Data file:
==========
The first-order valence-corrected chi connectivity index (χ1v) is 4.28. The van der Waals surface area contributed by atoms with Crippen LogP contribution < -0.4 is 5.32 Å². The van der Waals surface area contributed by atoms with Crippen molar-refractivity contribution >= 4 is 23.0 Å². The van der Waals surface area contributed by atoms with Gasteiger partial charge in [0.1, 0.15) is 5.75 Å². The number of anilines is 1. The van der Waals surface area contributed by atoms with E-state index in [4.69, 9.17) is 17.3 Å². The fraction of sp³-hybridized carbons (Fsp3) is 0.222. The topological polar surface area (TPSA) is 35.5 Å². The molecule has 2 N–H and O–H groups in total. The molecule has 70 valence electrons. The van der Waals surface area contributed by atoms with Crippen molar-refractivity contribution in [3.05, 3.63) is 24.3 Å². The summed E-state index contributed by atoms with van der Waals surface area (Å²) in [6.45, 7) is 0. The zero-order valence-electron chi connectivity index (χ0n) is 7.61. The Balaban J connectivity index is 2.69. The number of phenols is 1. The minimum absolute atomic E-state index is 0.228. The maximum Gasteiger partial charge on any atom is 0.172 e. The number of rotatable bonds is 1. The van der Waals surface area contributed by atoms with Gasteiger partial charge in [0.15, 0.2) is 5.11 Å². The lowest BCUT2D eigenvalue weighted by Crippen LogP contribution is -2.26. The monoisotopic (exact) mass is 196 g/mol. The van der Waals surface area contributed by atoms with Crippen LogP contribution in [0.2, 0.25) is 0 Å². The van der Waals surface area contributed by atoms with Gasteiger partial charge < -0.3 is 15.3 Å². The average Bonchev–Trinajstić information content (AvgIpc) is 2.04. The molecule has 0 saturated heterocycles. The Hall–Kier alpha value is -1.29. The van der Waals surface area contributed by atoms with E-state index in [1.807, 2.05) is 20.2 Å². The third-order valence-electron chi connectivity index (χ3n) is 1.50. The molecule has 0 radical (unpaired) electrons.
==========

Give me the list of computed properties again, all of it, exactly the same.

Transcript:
The first-order valence-corrected chi connectivity index (χ1v) is 4.28. The van der Waals surface area contributed by atoms with Crippen LogP contribution < -0.4 is 5.32 Å². The van der Waals surface area contributed by atoms with Crippen molar-refractivity contribution >= 4 is 23.0 Å². The van der Waals surface area contributed by atoms with Gasteiger partial charge in [0.1, 0.15) is 5.75 Å². The number of anilines is 1. The van der Waals surface area contributed by atoms with E-state index in [4.69, 9.17) is 17.3 Å². The fraction of sp³-hybridized carbons (Fsp3) is 0.222. The topological polar surface area (TPSA) is 35.5 Å². The molecule has 2 N–H and O–H groups in total. The molecule has 70 valence electrons. The van der Waals surface area contributed by atoms with Crippen molar-refractivity contribution in [3.05, 3.63) is 24.3 Å². The summed E-state index contributed by atoms with van der Waals surface area (Å²) in [6.45, 7) is 0. The zero-order valence-electron chi connectivity index (χ0n) is 7.61. The Balaban J connectivity index is 2.69. The number of phenols is 1. The minimum absolute atomic E-state index is 0.228. The maximum Gasteiger partial charge on any atom is 0.172 e. The number of rotatable bonds is 1. The van der Waals surface area contributed by atoms with Gasteiger partial charge in [0.15, 0.2) is 5.11 Å². The lowest BCUT2D eigenvalue weighted by Crippen LogP contribution is -2.26. The monoisotopic (exact) mass is 196 g/mol. The van der Waals surface area contributed by atoms with Crippen LogP contribution in [0.2, 0.25) is 0 Å². The van der Waals surface area contributed by atoms with Gasteiger partial charge < -0.3 is 15.3 Å². The average Bonchev–Trinajstić information content (AvgIpc) is 2.04. The molecule has 0 saturated heterocycles. The Hall–Kier alpha value is -1.29. The van der Waals surface area contributed by atoms with E-state index in [1.807, 2.05) is 20.2 Å². The third-order valence-electron chi connectivity index (χ3n) is 1.50. The molecule has 0 radical (unpaired) electrons.